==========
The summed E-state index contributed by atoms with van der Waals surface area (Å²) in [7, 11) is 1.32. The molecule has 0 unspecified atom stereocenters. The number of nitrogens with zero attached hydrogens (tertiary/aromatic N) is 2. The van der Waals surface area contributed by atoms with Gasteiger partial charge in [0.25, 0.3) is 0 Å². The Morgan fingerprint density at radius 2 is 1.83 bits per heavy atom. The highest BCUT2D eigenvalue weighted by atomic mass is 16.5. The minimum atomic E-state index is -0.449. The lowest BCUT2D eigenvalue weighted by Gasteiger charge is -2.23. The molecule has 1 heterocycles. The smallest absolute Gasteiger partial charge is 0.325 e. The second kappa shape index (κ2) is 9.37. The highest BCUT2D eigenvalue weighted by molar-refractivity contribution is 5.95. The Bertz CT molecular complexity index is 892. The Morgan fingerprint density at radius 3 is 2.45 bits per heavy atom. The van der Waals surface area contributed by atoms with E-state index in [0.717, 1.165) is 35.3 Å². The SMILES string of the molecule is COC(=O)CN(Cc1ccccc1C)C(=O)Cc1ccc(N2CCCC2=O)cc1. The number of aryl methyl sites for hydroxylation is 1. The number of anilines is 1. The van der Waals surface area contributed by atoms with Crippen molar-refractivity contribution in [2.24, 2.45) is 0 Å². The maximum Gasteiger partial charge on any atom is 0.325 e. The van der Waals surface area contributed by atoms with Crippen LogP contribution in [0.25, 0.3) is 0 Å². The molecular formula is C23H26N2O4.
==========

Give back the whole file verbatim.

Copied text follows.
The summed E-state index contributed by atoms with van der Waals surface area (Å²) in [7, 11) is 1.32. The molecule has 0 unspecified atom stereocenters. The number of nitrogens with zero attached hydrogens (tertiary/aromatic N) is 2. The van der Waals surface area contributed by atoms with Gasteiger partial charge in [0.25, 0.3) is 0 Å². The Morgan fingerprint density at radius 2 is 1.83 bits per heavy atom. The highest BCUT2D eigenvalue weighted by atomic mass is 16.5. The minimum atomic E-state index is -0.449. The lowest BCUT2D eigenvalue weighted by Gasteiger charge is -2.23. The molecule has 1 heterocycles. The smallest absolute Gasteiger partial charge is 0.325 e. The second kappa shape index (κ2) is 9.37. The highest BCUT2D eigenvalue weighted by molar-refractivity contribution is 5.95. The Bertz CT molecular complexity index is 892. The Morgan fingerprint density at radius 3 is 2.45 bits per heavy atom. The van der Waals surface area contributed by atoms with E-state index in [0.717, 1.165) is 35.3 Å². The SMILES string of the molecule is COC(=O)CN(Cc1ccccc1C)C(=O)Cc1ccc(N2CCCC2=O)cc1. The number of aryl methyl sites for hydroxylation is 1. The number of anilines is 1. The van der Waals surface area contributed by atoms with Crippen molar-refractivity contribution in [2.24, 2.45) is 0 Å². The maximum Gasteiger partial charge on any atom is 0.325 e. The van der Waals surface area contributed by atoms with Crippen LogP contribution in [0.25, 0.3) is 0 Å². The molecular formula is C23H26N2O4.